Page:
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By: Aaron Lowe – Auto Care Association Senior Vice President.
Courage, commitment and determination are characteristics
that represent individuals willing to put it on the line for an issue or cause that they believe in.
Among the attributes that I have come to admire in people are courage, commitment and determination. To me, these three characteristics represent individuals who are willing to put it on the line for an issue or cause that they believe in. Individuals that have these attributes do not always benefit financially from their causes, but they often (not always) result in benefits for the greater good, whether that is in an industry, community or the nation.
A person who has exhibited these attributes to the benefit of not only his business but the auto care industry as well is Eric Smith, founder and CEO of Impression Products. Impression Products is located in West Virginia and sells printer cartridges, competing head-to-head with some of the largest copier companies. While the replacement printer cartridge industry might seem a world away from the issues facing the vehicle replacement parts market, they are in fact closer than they may seem.
In the 1990s, Lexmark attempted to eliminate the competition for replacement cartridges from companies like Impression that sold remanufactured used toner cartridges at about half the price of Lexmark. Among the tactics employed by Lexmark were placing computer chips on their cartridges and offering consumers a 20 percent discount for agreeing in advance not to reuse or resell the cartridges; using what is known as a shrink-wrap license where the terms appear on the cartridge box and the consumer accepts the terms by opening the box. Of course, consumers took the discount, but the cartridges ended up through wholesalers at a remanufacturer like Impression. Impression disabled the chip which allowed the remanufactured cartridges to work with the Lexmark copiers.
Lexmark did not go after their customers, but instead chose to sue the remanufacturers. While nearly all of the remanufacturers settled with the printer giant, Eric chose not to give in. In fact, he counter sued, stating that Lexmark could not restrict what consumers did with their cartridges based on the legal theory of “patent exhaustion.” Patent exhaustion states that while a patent holder has the right to exclude others from making, using, offering for sale or selling an invention throughout the U.S. or importing the invention into the U.S., once the product is sold, the new owner of the patented product can do whatever they like, including reselling the product.
Impression’s case was complicated by a U.S. Court of Appeals case that was handed down about 25 years ago which provided an exception to patent exhaustion principle, permitting patentees to set post-sale restrictions so long as these are otherwise legal and clearly communicated to the consumer. Further, the Court of Appeals ruled that patented items sold abroad would not exhaust a patentee’s U.S. patent rights at all. Based on this previous ruling, the Court of Appeals ruled against Impression Products, providing a major victory for Lexmark.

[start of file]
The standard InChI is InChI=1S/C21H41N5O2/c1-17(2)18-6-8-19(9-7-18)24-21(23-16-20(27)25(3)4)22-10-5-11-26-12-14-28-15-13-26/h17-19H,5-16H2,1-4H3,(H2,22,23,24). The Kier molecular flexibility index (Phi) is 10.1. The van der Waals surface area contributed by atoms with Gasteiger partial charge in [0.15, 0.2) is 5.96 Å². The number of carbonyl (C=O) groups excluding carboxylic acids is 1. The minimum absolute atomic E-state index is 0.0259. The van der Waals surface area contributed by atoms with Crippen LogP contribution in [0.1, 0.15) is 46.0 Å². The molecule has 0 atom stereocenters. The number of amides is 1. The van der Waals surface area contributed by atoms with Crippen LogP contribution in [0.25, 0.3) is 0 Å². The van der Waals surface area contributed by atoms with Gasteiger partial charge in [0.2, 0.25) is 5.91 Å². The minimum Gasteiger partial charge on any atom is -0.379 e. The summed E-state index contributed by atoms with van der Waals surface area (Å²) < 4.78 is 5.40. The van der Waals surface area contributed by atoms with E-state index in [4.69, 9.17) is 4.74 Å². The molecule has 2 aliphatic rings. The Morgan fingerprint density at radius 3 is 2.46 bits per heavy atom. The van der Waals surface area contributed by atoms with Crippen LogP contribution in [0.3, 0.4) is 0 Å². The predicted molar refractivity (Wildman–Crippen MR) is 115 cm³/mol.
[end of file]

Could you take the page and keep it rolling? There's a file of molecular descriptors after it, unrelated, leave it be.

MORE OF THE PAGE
At this point, Impression could easily have taken its toys (or cartridges, to be more specific) and gone home. Luckily for us, Eric chose to take his case to the ultimate level, the Supreme Court. The stakes in this case were huge not just for Impression, but for the auto care industry as well. Had Lexmark prevailed, it is not too difficult to see how the case would have impacted the replacement parts market for vehicles and more specifically remanufacturers. Therefore, the Auto Care Association also weighed in, both in calling for the Supreme Court to take the case (never a sure thing) and when the Supreme Court agreed to hear the case, for the Supreme Court to consider the impact on our industry when making a decision.
The good news came in May 2017 when the Supreme Court ruled that Lexmark had exhausted its patent rights when it sold the cartridges. Specifically, the judges stated that, “The single-use/no-resale restriction in Lexmark’s contracts with customers may have been clear and enforceable under contract law, but they do not entitle Lexmark to retain patent rights in an item that it has elected to sell.”
In fact, the Supreme Court cited auto parts in making an analogy as to why it was important to overturn the appears court: “Take a shop that restores and sells used cars. The business works because the shop can rest assured that, so long as those bringing in the cars own them, the shop is free to repair and resell those vehicles. That smooth flow of commerce would sputter if companies that make the thousands of parts that go into a vehicle could keep their patent rights after the first sale. Those companies might, for instance, restrict resale rights and sue the shop owner for patent infringement.”
While Eric and Impression Products were able to stay in the market due to their efforts, it was a long and very difficult journey that likely will not result in making him rich or even really famous with the exception of with some patent lawyers. However, we should take pause and appreciate his commitment and sacrifice to the cause of competition and the long-term positive implications of this court ruling for our industry and of course for consumers.
AuthorAugust 3, 2023 at 7:27 PM
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